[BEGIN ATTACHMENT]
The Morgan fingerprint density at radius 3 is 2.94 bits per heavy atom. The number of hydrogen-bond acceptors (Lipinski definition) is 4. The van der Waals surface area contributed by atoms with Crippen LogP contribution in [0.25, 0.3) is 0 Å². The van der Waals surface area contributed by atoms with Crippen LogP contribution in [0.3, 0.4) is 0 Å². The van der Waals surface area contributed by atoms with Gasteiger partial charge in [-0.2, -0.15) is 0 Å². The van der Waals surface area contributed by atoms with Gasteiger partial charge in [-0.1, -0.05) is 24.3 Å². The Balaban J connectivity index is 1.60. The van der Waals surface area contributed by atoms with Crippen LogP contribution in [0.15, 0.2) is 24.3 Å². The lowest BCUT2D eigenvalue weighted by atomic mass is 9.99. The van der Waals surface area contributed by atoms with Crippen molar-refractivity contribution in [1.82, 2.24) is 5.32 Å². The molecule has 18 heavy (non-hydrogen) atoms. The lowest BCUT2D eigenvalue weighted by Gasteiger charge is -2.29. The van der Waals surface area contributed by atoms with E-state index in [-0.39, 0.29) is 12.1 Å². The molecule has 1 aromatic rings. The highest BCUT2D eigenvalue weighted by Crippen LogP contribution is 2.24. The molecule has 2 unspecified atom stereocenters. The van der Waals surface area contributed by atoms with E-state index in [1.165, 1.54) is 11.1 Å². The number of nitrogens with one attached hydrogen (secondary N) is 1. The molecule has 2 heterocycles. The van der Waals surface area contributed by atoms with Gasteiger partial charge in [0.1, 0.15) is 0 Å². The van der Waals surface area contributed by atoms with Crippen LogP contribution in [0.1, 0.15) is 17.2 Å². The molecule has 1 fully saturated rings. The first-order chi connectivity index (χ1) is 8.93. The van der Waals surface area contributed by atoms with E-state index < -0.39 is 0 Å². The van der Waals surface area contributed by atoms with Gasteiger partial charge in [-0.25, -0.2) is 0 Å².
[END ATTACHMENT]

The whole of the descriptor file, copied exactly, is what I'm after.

The Morgan fingerprint density at radius 3 is 2.94 bits per heavy atom. The number of hydrogen-bond acceptors (Lipinski definition) is 4. The van der Waals surface area contributed by atoms with Crippen LogP contribution in [0.25, 0.3) is 0 Å². The van der Waals surface area contributed by atoms with Crippen LogP contribution in [0.3, 0.4) is 0 Å². The van der Waals surface area contributed by atoms with Gasteiger partial charge in [-0.2, -0.15) is 0 Å². The van der Waals surface area contributed by atoms with Gasteiger partial charge in [-0.1, -0.05) is 24.3 Å². The Balaban J connectivity index is 1.60. The van der Waals surface area contributed by atoms with Crippen LogP contribution in [0.15, 0.2) is 24.3 Å². The lowest BCUT2D eigenvalue weighted by atomic mass is 9.99. The van der Waals surface area contributed by atoms with Crippen molar-refractivity contribution in [1.82, 2.24) is 5.32 Å². The molecule has 18 heavy (non-hydrogen) atoms. The lowest BCUT2D eigenvalue weighted by Gasteiger charge is -2.29. The van der Waals surface area contributed by atoms with E-state index in [-0.39, 0.29) is 12.1 Å². The molecule has 1 aromatic rings. The highest BCUT2D eigenvalue weighted by Crippen LogP contribution is 2.24. The molecule has 2 unspecified atom stereocenters. The van der Waals surface area contributed by atoms with E-state index in [1.165, 1.54) is 11.1 Å². The number of nitrogens with one attached hydrogen (secondary N) is 1. The molecule has 2 heterocycles. The van der Waals surface area contributed by atoms with Gasteiger partial charge in [0.1, 0.15) is 0 Å². The van der Waals surface area contributed by atoms with Crippen LogP contribution in [0.1, 0.15) is 17.2 Å². The molecule has 1 fully saturated rings. The first-order chi connectivity index (χ1) is 8.93. The van der Waals surface area contributed by atoms with E-state index < -0.39 is 0 Å². The van der Waals surface area contributed by atoms with Gasteiger partial charge in [-0.25, -0.2) is 0 Å².